Bollywood smashed box office records in this era. Legends like Amitabh Bachchan were born, and the world had begun to take notice of cinema from the east. The era of the seventies can be best summed up by this awesome dialogue ‘Mogambo khush hua’!

Its quite an Irony when it comes to Bollywood in the eighties. Back then when India won the cricket world cup in 1983, or when Delhi hosted the Asian games in 1982, or for the matter of fact when our hockey team won gold at the 1980 Moscow Olympics, our cinema saw a huge slump. The period between 1980 and 1988 is considered the darkest hour of Hindi cinema.

The old order was still adamant then, be it the actors or the directors or the musicians hence the end result of the movies were tacky and useless. Legendary directors like Manmohan Desai who had popularized Kumbh melas in the seventies did not find takers of his brand of cinema in the eighties. Legends like Amitabh Bachchan were the only who still managed return on investments; otherwise mostly films were a dull affair.

The advent of the nineties brought a sea change in Bollywood. The Chopras, Barjatyas and Johars dominated proceedings. Stars like Salman, Aamir and Shahrukh Khan were born. The new order of technicians and actors managed to erase the dark era of the eighties. Romance as a genre helped Bollywood make its mark in European and American markets. This was also the decade where Bollywood stars made rapid strides in the world of publicity and advertising.

Khan_Trio_Ready2195

“Dekho 2000 zamana aa gaya” the dawn of the new millennium saw the birth of two sons of legendary actors, the Khans continued to dominate the decade. But some very inspiring comebacks made the difference. Bachchan Sr, Sanjay Dutt made a comeback of sorts, so did Sridevi and Madhuri Dixit. This was the era when new age cinema found their calling. Our movies went to prestigious fests and made a mark.

The copyright act meant plagiarism wasn’t a choice anymore and yet adaptations of western classics were made. Directors like ‘Vishal Bhardwaj’ captured literature from the world beautifully. Dark cinema was equally entertaining. But the decade of 2000 will be best remembered for ‘Lagaan’. A movie that made it to the academies final five. There is a section of society that thinks Oscars are equivalent to our Filmfare, but that has never been the case. They respect and celebrate cinema of the world, we have narrowed it down to just Hindi cinema.

Today as we enter sixty-six years of independence, Bollywood is ready to cut its hundredth cake, many milestones have been achieved, some have been missed, some legends have transcended into a better world, some are still wielding magic. One line that defines the spirit of Bollywood is “The show must go on”.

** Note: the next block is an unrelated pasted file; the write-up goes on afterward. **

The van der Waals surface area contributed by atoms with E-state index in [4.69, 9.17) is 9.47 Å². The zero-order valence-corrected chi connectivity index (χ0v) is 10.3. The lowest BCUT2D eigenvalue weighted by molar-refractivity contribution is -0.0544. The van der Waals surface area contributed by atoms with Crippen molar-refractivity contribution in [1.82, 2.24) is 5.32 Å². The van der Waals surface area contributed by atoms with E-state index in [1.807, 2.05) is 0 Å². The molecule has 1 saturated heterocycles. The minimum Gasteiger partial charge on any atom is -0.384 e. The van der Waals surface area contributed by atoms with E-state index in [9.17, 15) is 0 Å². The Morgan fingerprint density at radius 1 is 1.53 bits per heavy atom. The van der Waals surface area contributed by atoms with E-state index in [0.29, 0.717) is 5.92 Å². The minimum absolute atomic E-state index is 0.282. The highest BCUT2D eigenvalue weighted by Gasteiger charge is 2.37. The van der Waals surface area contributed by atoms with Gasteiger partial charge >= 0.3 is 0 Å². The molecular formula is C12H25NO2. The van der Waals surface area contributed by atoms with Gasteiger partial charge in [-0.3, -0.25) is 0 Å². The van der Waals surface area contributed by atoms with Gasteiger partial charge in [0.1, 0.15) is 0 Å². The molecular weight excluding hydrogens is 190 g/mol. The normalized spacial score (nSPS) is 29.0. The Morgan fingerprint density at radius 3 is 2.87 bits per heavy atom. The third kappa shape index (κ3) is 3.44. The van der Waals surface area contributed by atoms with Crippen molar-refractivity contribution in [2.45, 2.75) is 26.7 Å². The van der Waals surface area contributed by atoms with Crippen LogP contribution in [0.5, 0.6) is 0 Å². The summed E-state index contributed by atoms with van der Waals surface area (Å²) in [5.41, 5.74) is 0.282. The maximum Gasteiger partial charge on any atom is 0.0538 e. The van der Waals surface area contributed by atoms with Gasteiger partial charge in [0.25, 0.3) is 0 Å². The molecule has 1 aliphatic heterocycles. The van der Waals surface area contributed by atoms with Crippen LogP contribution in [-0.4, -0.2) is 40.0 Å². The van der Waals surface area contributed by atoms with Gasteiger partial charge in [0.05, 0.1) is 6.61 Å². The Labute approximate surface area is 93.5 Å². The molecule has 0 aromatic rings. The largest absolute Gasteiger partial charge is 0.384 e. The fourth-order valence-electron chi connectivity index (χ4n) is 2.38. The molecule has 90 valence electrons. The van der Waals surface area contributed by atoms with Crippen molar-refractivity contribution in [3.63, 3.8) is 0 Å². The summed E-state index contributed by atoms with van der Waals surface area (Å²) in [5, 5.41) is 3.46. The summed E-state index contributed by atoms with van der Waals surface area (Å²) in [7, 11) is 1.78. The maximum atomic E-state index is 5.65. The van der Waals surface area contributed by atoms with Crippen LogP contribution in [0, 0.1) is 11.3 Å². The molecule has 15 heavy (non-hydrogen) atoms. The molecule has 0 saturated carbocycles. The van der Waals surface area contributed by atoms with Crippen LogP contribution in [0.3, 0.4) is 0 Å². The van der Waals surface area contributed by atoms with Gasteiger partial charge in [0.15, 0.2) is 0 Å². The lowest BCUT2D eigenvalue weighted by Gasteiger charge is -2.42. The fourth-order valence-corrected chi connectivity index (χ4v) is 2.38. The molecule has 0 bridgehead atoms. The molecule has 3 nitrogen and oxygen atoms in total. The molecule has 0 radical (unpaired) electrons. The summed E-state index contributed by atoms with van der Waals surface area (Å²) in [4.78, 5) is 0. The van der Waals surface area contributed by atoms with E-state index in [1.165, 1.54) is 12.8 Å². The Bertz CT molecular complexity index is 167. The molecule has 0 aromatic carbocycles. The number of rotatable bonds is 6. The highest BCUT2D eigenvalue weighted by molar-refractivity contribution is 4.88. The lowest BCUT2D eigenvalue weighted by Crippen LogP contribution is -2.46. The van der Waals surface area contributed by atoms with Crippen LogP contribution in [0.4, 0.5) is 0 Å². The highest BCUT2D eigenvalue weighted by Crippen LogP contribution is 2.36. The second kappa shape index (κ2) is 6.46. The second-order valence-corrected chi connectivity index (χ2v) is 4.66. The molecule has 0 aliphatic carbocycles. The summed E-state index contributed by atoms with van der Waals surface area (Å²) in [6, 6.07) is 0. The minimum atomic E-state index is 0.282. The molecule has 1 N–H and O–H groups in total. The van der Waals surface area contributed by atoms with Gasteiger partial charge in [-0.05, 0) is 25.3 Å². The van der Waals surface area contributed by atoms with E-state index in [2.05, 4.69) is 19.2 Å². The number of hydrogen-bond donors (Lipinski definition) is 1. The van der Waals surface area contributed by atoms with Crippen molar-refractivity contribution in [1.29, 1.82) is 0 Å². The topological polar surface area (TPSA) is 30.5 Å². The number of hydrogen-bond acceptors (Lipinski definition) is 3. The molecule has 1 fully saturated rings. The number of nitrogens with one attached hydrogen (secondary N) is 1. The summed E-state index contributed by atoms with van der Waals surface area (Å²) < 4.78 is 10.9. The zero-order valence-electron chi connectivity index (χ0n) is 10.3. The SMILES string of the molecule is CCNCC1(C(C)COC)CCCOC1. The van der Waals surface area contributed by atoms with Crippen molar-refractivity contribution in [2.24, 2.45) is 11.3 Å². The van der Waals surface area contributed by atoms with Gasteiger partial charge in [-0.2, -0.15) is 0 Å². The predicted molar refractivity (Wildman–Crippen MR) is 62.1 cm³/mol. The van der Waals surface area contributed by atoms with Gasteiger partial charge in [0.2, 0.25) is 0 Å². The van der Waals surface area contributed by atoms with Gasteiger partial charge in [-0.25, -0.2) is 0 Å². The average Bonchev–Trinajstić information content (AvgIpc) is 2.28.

Disclaimer by the author: Editors have a way of thinking. He gave me just 600 words to cover 66 years of cinema. His expectations is for another day. Today I just want to say ‘there have been several names that do not make the write up, but their contribution to our cinema is equally important.

Chennai Express – Is A Full Paisa Wasool Journey

chennai express shwetha

By Shwetha Kalyanasundaram

All set to board the Chennai express?!? Vaango…ukkarango (read: please come…please sit)!!! Is the journey worth the ride?!? Read on.

Full credits to SRK and the moviemakers to have the name of the female lead displayed over the male counterpart! This drew loud raptures from the crowd and what a way to start the two and half hour odd train journey.

Back again as Rahul (naam toh suna hoga), a planned trip to Goa changes track to Rameshwaram, as he comes across Meenamma, who boards the Chennai Express in typical DDLJ style. As the train chugs along, there are definitely some funny gags which have you in splits. A la Rohit Shetty’s ishtyle, the movie serves comedy and action in equal dosages – flying cars and bikes and colorful sets, for a change, we got to see some action involving steel buckets too!

The movie does have its share of rough patches. Deepika’s twang was lousy, despite being a southern belle. Her Hindi was fluent in certain places, while in most of the other scenes, her dialogues were laced with the southern accent. How’s that even possible?!? Gal, you ought to have gone in for a dub-artist. SRK keeps referring to the power of the common man in the movie. Now, how many common men wear or for that matter can afford a Dolce & Gabbana vest today?

A major portion of the film had Tamil dialogues – for a moment, I was confused if I was watching a Hindi movie or a Tamil flick. The female lead, aptly nicknamed Ms. Subtitle serves as an interpreter whenever the need arises. As much as the important bits were translated, it’s obvious that some portions were lost!

SRK’s screen presence is mind blowing and has you begging for more. He tickles the funny bone, makes you shed a tear and packs in quite a punch in the action scenes. Deepika Paduone was a complete stunner and surrenders to her character completely (albeit her southern accent). The veteran southern star Sathyaraj leaves a desired effect but his role was down played that had me a tad disappointed. The villain Niketan Dheer looked menacing and fit into his role perfectly (but even the villain couldn’t speak good Tamil!). Rohit Shetty travels the full mile to deliver an action packed comedy with all the tried and tested ingredients of the genre he is known for.

Chennai Express is a typical family entertainer – full paisa vasool journey!!

Chennai Express: Finally an SRK film with a story